Legends of the Maori
Chapter X. — The Exploits of Toa-Rangatira
The Exploits of Toa-Rangatira.
ONE great Tainui ancestor, from whom our tribe Ngati—Toa takes its name, was the warrior chief Toa-Rangatira, of Kawhia. He was the son of Korokino. The father was a peaceful character; he disliked strife, and he followed the acts of Rongo, the god of cultivations and the quiet life, in preference to the paths of Tu—mata—uenga, the angry-faced god of war. He became famed for his skill and industry as a grower of food. But his younger brother, Karewa, was a warrior, fond of the excitement of the war-path, and the glory of battle.
Toa-Rangatira was the son of Korokino’s old age. He was not brought up by his father, but by a kinsman who was his matua-whangai, his adopted father. And in his boyhood he often wondered sadly why his own father had treated him so unkindly by giving him to others to be brought up. He beheld his brother Koroau receiving the father’s favours, and the gifts and food, and the homage of Korokino’s tribes. Presents and honours were bestowed upon Koroau in generous measure, while Toa-Rangatira went without. One day Toa-Rangatira said to his adopted father, “Let us make a food-garden.” The man replied, “But, son, I have no seed of any kind.” “I have a way,” said the boy.
So they set to and cleared a goodly space, and when they had dug it for planting, the boy set about getting seed kumara to plant in it. He went to the women of his elder brother, who daily frequented the banks of the Marokopa river. They went there to clean their kumara with the coarse sand and water. He picked up the broken kumara ends which had been thrown aside by the women. The women took compassion on the boy and they asked him, “What are you going to do with those?”
Toa-Rangatira replied, “I am keeping these to plant in my garden.” And the women felt exceedingly sorry for him, so they gave him a quantity of whole kumara. Several times this was repeated, until the youth had sufficient seed to plant the whole of his garden.
And behold, the gods of his grandfather Tupahau blessed his plantation, and lo, it brought forth four hundred baskets of kumara; and his food-houses were bountifully stored with provision for the winter.page 50
A party of visitors came to the Marokopa river on their way from Taranaki to the village of Korokino. They saw Toa-Rangatira catching wild ducks at the mouth of the river. And the travellers asked him, “Where is the home of Korokino and Koroau?” And he said, “Follow me and I will show you.” The strangers followed him; and when they reached his own house he told the adopted parents to get the slaves to prepare food. As a relish he produced the many ducks that he had caught.
It was not long before word came to his father’s ears of the skill and industry of the young man, and of the way he had treated the strangers. This greatly pleased the old man, and he said, “Ah! he has learnt the art of attracting men to himself, while still very young.” And when the people saw that he was a generous and thoughtful boy, they became divided; a section remained under the leadership of Korokino and Koroau, and a part decided to follow Toa-Rangatira.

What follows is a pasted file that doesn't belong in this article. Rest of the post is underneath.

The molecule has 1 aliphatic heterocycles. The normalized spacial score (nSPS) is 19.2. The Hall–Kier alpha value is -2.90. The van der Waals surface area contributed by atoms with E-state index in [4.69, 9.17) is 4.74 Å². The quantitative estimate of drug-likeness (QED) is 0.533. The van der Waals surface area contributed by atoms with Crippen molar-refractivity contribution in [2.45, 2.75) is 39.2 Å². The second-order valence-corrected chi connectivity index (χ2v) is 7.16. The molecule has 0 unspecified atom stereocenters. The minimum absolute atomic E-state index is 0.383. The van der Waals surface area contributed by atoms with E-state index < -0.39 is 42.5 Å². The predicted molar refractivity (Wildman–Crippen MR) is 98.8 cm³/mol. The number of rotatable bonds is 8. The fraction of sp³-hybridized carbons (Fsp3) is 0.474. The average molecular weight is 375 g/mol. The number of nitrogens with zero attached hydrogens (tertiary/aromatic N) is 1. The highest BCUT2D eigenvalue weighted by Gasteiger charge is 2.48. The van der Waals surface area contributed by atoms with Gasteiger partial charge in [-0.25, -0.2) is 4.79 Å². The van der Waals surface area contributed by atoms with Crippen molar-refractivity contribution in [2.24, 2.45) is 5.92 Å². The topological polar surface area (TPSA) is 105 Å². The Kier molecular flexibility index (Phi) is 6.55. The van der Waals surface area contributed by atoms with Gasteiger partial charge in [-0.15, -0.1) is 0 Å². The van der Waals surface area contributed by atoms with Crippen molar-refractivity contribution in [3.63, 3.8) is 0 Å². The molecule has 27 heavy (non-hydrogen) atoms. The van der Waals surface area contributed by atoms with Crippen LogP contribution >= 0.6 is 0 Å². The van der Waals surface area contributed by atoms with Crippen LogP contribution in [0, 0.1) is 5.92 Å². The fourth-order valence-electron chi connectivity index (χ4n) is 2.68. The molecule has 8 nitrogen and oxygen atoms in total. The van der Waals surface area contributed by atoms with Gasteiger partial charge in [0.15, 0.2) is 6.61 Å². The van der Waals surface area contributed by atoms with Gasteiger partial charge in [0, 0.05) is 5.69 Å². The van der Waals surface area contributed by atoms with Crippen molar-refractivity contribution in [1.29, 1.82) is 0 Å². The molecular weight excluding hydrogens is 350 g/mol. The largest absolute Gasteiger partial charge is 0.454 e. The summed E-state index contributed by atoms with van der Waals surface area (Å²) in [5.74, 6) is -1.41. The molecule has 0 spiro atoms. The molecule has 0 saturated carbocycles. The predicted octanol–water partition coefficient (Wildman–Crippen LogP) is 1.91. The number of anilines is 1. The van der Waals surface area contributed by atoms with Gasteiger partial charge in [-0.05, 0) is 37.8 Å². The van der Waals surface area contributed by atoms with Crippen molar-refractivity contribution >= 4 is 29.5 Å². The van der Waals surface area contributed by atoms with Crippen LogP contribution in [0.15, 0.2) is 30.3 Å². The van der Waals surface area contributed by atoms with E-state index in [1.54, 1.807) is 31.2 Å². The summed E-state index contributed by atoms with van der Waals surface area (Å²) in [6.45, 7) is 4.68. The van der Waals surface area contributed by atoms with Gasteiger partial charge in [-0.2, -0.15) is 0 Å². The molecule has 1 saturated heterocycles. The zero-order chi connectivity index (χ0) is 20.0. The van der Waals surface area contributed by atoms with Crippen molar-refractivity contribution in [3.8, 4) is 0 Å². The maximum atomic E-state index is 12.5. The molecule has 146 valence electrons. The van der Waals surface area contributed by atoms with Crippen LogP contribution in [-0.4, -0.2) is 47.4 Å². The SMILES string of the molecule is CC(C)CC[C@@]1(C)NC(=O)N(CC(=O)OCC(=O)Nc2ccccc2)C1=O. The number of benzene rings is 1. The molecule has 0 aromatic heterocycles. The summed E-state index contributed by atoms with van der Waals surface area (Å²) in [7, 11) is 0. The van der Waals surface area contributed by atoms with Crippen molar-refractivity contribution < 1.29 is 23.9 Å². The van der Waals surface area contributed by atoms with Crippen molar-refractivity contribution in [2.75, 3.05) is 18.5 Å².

There was another happening which indicated the superior acumen and intelligence of young Toa-Rangatira. One day his brother Koroau called upon the people to assist him in building a fine house, for which they procured some suitable timber from the forest. Toa-Rangatira, too, resolved to build a house. Before doing so, he watched his elder brother’s people at their work, and he said to Koroau, “That ridge-pole is too long; it will overlap at the end, and thus it will look ugly. I would advise you to make it a little shorter.”
The unsuspecting Koroau did as he was counselled; he did not realise that it was such things as this that would make him subservient to his cunning brother.
As soon as Toa-Rangatira saw the ridge-pole of his brother’s house cut as he advised, he straightway went home and set to at the building of his own house. When it was being built the people saw that it was a great deal larger than that of his brother, for the ridge-pole was much longer than the one which Koroau had cut in accordance with his crafty counsel.
But here the Maori gods intervened, for one cannot so trick another with impunity; and it may be that Koroau, in his annoyance, invoked his atua against his brother. For when Toa—Rangatira’s ridge-pole was placed in position, and left there for the roofing of the house to be done, it was found next morning that the gods had set it on the ground again. This occurred several times, and caused a great deal of fear and wonder amongst the people. At last Toa-Rangatira called upon Uenuku-tumanoa, a grandson of Haumia, and a high tohunga, to aid him. Sacrifices of dogs were offered up to the gods; and the appropriate prayers were recited. It was only then that the ridge-pole was allowed by the atua-Maori to remain undisturbed in its position, and so the house was finished.page 51 page break page 53
And when Korokino saw that even the gods were conciliated, and consented to assist his younger son, he blessed Toa-Rangatira. And two young women, whose names were Manahaki, Tuhorotini’s daughter, and Parehounuku, Kahoupake’s daughter, whom he had intended to give to Koroau as wives, he gave instead to that bold young man Toa-Rangatira.